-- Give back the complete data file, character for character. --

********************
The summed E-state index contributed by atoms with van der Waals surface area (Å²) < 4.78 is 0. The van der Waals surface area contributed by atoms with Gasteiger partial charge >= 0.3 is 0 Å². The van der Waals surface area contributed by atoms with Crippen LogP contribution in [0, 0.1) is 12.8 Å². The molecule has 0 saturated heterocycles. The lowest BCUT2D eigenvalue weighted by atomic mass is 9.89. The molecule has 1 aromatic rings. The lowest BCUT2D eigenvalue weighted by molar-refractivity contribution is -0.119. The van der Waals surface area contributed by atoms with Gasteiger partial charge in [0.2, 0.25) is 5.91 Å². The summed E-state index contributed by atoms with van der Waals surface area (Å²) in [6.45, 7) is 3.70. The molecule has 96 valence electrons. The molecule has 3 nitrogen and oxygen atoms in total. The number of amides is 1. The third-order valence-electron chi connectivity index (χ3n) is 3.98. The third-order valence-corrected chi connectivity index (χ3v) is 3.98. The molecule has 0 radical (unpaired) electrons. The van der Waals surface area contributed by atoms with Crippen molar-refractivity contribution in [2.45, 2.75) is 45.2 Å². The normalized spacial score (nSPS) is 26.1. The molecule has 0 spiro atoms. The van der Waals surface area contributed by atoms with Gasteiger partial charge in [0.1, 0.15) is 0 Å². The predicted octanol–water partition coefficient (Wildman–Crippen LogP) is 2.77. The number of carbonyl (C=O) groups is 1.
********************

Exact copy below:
The summed E-state index contributed by atoms with van der Waals surface area (Å²) < 4.78 is 0. The van der Waals surface area contributed by atoms with Gasteiger partial charge >= 0.3 is 0 Å². The van der Waals surface area contributed by atoms with Crippen LogP contribution in [0, 0.1) is 12.8 Å². The molecule has 0 saturated heterocycles. The lowest BCUT2D eigenvalue weighted by atomic mass is 9.89. The molecule has 1 aromatic rings. The lowest BCUT2D eigenvalue weighted by molar-refractivity contribution is -0.119. The van der Waals surface area contributed by atoms with Gasteiger partial charge in [0.2, 0.25) is 5.91 Å². The summed E-state index contributed by atoms with van der Waals surface area (Å²) in [6.45, 7) is 3.70. The molecule has 96 valence electrons. The molecule has 3 nitrogen and oxygen atoms in total. The number of amides is 1. The third-order valence-electron chi connectivity index (χ3n) is 3.98. The third-order valence-corrected chi connectivity index (χ3v) is 3.98. The molecule has 0 radical (unpaired) electrons. The van der Waals surface area contributed by atoms with Crippen molar-refractivity contribution in [2.45, 2.75) is 45.2 Å². The normalized spacial score (nSPS) is 26.1. The molecule has 0 spiro atoms. The van der Waals surface area contributed by atoms with Gasteiger partial charge in [0.1, 0.15) is 0 Å². The predicted octanol–water partition coefficient (Wildman–Crippen LogP) is 2.77. The number of carbonyl (C=O) groups is 1.